Can't Stop Partying Pitchfork Media track review
|"Can't Stop Partying"|
|Review by Scott Plagenhoef|
|Published||October 30, 2009|
|Other song reviews|
|Can't Stop Partying
Reviewer: Scott Plagenhoef (Pitchfork Media)
Publishing date: October 30, 2009
The new Weezer album picks up where the last one left off, which was highlighted by a return to uptempo singles trading in an offbeat sense of humor and an unironic embrace of fun rock'n'roll (see "Troublemaker", "Pork & Beans"). Here they rope in Lil Wayne, however, for the anti-fun rock'n'roll song. And the idea works: Cuomo and Weezy frame the satire with that sort of detached, knowing, arch-ironic vocals that sharpened and sold a ton of Pet Shop Boys songs.
And, hell, it's a message worth stating, too, especially in the context of a pop song. There's been a lot of talk recently-- from The New Yorker's Sasha Frere-Jones fretting about the state of hip-hop to Jay-Z claiming the genre is in its hair-metal phase-- about the increased vacuousness and predictability of hip-hop (and, by extension, U.S. pop music). A genre that was once so sonically adventurous it arguably frightened rock away from the idea of progression is now a retread itself, though it's still oddly unfashionable to point that out. If you're suggesting that hip-hop, or electronic music or pop,might be in a bit of a rut lyrically or otherwise, it doesn't follow that you're making some sort of knee-jerk, Luddite rockist statement.
Problem is, the joke/comment here on "Can't Stop Partying" is one-note and, ultimately, a snooze. Iggy on "Nightclubbing" proved you could take on going out dry, glassy-eyed, and droney without sounding like you're nodding off, or worse that the listeners will. Cuomo's a smart guy, and to his credit his somnambulist take and the sort of hypnotizing, zombie-like way in which he and Weezy are reading their lines here mirrors the way in which the country is still sleepwalking, distracted and uninformed, through an economic crisis, an anemic health care debate, and a couple of wars. But the song itself isn't making that leap; it's not capturing or chastising a national mood so much as preaching to their converted, like-minded fans.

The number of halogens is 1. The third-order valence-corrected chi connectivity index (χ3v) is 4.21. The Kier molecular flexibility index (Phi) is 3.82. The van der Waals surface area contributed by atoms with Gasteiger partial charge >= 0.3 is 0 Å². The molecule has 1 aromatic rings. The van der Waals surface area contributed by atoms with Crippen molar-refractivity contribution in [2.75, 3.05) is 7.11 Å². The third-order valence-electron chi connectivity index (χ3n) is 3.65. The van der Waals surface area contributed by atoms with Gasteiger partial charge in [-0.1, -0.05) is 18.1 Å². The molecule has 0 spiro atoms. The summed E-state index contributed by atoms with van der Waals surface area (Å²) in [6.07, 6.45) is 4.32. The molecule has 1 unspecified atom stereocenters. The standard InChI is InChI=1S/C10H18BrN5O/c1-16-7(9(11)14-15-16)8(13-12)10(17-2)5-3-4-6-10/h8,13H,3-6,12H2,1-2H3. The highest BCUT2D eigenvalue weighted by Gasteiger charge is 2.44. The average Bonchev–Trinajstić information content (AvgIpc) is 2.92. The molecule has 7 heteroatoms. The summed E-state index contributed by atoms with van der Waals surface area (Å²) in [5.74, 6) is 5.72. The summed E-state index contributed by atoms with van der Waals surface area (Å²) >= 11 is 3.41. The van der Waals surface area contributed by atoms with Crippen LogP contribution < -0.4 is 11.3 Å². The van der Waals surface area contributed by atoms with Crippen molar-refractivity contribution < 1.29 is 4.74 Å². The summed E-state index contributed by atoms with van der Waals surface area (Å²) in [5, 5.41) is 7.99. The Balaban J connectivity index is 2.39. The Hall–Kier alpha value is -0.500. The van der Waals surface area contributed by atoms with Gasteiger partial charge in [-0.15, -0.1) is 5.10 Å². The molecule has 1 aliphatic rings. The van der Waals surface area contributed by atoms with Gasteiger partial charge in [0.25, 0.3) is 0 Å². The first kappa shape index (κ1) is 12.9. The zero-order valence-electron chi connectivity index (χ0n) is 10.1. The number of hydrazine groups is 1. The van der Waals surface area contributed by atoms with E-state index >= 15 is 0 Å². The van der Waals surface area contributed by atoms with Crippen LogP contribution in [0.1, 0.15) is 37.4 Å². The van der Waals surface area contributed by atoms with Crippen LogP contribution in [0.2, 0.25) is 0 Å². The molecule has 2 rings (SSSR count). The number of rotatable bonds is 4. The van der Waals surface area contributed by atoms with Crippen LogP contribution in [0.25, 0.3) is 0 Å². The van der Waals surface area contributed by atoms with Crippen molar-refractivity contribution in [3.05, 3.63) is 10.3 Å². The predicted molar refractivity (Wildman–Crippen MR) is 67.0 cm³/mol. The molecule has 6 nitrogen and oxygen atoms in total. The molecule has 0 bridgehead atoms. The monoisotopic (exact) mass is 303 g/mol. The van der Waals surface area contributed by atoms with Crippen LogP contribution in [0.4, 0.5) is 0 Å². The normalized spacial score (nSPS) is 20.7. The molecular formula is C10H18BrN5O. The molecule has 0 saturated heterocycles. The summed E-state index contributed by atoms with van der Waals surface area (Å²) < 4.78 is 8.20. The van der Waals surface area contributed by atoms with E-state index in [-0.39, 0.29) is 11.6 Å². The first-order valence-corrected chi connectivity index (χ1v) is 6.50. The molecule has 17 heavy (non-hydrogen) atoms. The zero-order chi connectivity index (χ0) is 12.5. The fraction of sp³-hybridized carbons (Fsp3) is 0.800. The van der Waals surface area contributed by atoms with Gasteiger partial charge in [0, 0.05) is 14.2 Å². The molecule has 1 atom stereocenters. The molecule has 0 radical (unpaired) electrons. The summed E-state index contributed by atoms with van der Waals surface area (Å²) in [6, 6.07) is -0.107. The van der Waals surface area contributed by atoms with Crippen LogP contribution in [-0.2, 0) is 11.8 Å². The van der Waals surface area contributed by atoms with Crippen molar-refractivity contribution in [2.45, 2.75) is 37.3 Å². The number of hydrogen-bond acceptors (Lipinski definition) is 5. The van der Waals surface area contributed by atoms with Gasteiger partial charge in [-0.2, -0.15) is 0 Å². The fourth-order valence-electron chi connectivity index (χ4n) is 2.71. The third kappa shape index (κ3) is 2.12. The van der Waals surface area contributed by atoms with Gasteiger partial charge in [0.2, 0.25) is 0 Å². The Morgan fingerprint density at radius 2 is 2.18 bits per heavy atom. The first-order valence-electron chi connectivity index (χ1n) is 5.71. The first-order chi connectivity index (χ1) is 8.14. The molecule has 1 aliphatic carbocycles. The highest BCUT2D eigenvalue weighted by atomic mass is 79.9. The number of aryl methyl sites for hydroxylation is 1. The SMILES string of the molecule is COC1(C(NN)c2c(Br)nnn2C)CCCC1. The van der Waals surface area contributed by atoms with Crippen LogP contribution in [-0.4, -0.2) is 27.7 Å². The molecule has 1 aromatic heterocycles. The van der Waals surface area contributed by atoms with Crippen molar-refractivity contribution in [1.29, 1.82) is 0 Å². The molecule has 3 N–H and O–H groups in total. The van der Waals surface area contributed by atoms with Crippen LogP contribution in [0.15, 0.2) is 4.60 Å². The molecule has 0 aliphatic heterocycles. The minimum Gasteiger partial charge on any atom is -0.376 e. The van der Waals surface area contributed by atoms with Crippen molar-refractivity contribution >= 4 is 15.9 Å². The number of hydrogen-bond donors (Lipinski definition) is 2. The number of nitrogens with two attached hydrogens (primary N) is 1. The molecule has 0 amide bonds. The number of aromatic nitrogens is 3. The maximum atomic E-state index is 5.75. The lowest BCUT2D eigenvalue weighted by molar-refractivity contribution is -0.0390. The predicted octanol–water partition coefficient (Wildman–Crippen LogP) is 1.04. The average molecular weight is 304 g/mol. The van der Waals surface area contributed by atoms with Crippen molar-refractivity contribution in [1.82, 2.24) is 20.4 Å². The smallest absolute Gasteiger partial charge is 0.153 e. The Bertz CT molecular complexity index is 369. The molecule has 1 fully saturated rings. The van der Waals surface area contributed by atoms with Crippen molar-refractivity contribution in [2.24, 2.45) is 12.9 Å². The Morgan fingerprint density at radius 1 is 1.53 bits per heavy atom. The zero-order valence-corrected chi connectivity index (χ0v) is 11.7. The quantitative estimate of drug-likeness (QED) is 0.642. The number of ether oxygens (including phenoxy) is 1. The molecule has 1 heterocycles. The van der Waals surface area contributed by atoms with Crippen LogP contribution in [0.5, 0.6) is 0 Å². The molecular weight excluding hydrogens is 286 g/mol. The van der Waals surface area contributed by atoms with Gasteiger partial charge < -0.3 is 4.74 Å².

There is in an actual great single from 2009 that addresses some of what this song does plus way more, and does it much better: Lily Allen's "The Fear", which is pointing a finger not only at herself but the entire rubbernecking, shameless, celebrity-obsessing crumbling empires of the UK and the U.S. By comparison, Weez(y)er risk coming off seeming like boring/bored rock stars, and their song, worst of all, is rote and drab. Ironically, it's victimized as a listening experience by the very things it does to make clear it's satire.
— Scott Plagenhoef, October 30, 2009
- Original review (Archived webpage)